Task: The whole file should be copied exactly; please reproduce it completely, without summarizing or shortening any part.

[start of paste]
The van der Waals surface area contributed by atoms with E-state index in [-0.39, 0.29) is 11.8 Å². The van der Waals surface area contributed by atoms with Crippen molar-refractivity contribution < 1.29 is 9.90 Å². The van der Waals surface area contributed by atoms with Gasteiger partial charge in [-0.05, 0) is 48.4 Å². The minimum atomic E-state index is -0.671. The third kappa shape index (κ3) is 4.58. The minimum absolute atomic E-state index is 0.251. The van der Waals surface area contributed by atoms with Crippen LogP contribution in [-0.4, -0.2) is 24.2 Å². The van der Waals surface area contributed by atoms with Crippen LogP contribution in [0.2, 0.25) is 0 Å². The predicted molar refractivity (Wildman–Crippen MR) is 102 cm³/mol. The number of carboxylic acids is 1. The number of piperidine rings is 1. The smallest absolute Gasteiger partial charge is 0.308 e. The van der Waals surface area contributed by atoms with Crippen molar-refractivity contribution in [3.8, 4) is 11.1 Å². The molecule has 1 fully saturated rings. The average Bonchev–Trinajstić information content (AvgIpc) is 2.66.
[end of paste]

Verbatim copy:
The van der Waals surface area contributed by atoms with E-state index in [-0.39, 0.29) is 11.8 Å². The van der Waals surface area contributed by atoms with Crippen molar-refractivity contribution < 1.29 is 9.90 Å². The van der Waals surface area contributed by atoms with Gasteiger partial charge in [-0.05, 0) is 48.4 Å². The minimum atomic E-state index is -0.671. The third kappa shape index (κ3) is 4.58. The minimum absolute atomic E-state index is 0.251. The van der Waals surface area contributed by atoms with Crippen LogP contribution in [-0.4, -0.2) is 24.2 Å². The van der Waals surface area contributed by atoms with Crippen LogP contribution in [0.2, 0.25) is 0 Å². The predicted molar refractivity (Wildman–Crippen MR) is 102 cm³/mol. The number of carboxylic acids is 1. The number of piperidine rings is 1. The smallest absolute Gasteiger partial charge is 0.308 e. The van der Waals surface area contributed by atoms with Crippen molar-refractivity contribution in [3.8, 4) is 11.1 Å². The molecule has 1 fully saturated rings. The average Bonchev–Trinajstić information content (AvgIpc) is 2.66.